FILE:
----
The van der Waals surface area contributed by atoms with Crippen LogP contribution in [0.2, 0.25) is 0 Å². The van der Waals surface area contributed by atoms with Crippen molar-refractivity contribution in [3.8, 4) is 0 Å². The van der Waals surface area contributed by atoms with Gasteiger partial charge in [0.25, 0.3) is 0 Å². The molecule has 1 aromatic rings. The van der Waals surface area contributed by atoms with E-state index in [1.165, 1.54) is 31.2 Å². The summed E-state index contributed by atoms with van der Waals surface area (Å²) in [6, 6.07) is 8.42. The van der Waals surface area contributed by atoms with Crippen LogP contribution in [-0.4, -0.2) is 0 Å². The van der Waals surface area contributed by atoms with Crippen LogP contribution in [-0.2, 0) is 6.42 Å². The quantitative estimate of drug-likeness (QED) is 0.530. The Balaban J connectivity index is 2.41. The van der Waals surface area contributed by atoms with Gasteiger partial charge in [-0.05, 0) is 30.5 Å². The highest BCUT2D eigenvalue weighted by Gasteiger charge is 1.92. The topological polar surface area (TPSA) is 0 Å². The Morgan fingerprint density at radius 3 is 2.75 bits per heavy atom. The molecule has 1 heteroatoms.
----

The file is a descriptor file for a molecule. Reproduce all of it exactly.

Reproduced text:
The van der Waals surface area contributed by atoms with Crippen LogP contribution in [0.2, 0.25) is 0 Å². The van der Waals surface area contributed by atoms with Crippen molar-refractivity contribution in [3.8, 4) is 0 Å². The van der Waals surface area contributed by atoms with Gasteiger partial charge in [0.25, 0.3) is 0 Å². The molecule has 1 aromatic rings. The van der Waals surface area contributed by atoms with E-state index in [1.165, 1.54) is 31.2 Å². The summed E-state index contributed by atoms with van der Waals surface area (Å²) in [6, 6.07) is 8.42. The van der Waals surface area contributed by atoms with Crippen LogP contribution in [-0.4, -0.2) is 0 Å². The van der Waals surface area contributed by atoms with Crippen LogP contribution in [-0.2, 0) is 6.42 Å². The quantitative estimate of drug-likeness (QED) is 0.530. The Balaban J connectivity index is 2.41. The van der Waals surface area contributed by atoms with Gasteiger partial charge in [-0.05, 0) is 30.5 Å². The highest BCUT2D eigenvalue weighted by Gasteiger charge is 1.92. The topological polar surface area (TPSA) is 0 Å². The Morgan fingerprint density at radius 3 is 2.75 bits per heavy atom. The molecule has 1 heteroatoms.